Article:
Canada town of Asbestos, Quebec, looks for new name

Katie Ramirez
December 1, 2019

Once a popular building insulation material, asbestos' use was banned in a number of countries, including Canada, for being a potential health hazard.

The City of Asbestos in Quebec, Canada, announced on Wednesday that it will change its moniker because the negative connotation hinders its ability to develop economic relationships overseas, the city said in a news release.

For centuries, the fibrous mineral has been used in building materials such as ceiling tiles and cement, but it's now banned in many jurisdictions across the globe.

The name is not an issue locally because "amiante" is the French word for the mineral, but asbestos, the English word, is of course very well known worldwide, and no longer as something positive.

Founded in the late 19th century around the now-closed Jeffrey mine, the town 170 kilometres east of Montreal helped make Canada one of the world's leading asbestos exporters.

The small Canadian town of Asbestos has decided it is time for a rebrand - and that means it is doing away with the name derived from its mining heritage.

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Hugues Grimard said Wednesday the name carries an unfortunate connotation and it's preventing the town from developing foreign business ties.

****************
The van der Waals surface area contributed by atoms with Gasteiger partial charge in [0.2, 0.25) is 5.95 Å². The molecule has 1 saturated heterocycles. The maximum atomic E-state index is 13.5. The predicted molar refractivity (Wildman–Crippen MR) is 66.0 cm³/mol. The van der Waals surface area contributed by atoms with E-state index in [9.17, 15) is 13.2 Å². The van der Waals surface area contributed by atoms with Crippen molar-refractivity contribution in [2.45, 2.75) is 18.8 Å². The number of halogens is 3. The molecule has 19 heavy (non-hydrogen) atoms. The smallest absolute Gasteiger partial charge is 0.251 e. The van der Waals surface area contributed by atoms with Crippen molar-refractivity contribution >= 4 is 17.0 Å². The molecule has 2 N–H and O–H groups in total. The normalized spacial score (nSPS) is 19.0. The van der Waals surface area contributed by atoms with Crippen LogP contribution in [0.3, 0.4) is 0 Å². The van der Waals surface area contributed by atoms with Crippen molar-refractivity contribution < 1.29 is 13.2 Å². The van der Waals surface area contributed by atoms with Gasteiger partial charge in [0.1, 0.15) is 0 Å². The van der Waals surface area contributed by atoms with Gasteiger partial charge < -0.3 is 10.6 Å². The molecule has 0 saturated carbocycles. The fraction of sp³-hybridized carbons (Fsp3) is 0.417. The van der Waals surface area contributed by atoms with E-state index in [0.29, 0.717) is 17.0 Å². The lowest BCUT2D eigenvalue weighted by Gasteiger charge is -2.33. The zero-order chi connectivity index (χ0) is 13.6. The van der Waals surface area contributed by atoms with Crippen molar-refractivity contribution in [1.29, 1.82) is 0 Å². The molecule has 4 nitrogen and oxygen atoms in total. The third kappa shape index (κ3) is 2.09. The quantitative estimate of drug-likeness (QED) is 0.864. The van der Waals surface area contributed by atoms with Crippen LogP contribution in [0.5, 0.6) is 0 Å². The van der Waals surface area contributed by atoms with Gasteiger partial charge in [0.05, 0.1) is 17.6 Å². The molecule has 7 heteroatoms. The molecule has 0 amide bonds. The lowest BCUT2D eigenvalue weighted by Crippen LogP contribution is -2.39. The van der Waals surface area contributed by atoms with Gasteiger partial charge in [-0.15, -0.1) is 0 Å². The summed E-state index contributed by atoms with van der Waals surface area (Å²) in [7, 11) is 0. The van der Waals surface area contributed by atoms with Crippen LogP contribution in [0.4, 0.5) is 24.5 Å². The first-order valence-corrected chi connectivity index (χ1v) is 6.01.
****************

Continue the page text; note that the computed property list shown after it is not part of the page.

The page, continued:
World demand for the product plummeted as global locations world wide started banning it. Canada was a latecomer, only banning its manufacture, import, use and export a year ago.

The city will begin a selection process the choose a new name which it says will be transparent and inclusive of citizens.

The World Health Organization says the inhalation of asbestos fibres causes lung cancer, mesothelioma, and other diseases, and it has killed tens of thousands of people. The city will seek the advice of residents in terms of selecting a brand new title, saying the area's historical past and heritage can be taken into consideration.

While it will cost $100,000 to go through with the name change, the Mayor believes the benefits outweigh the costs.

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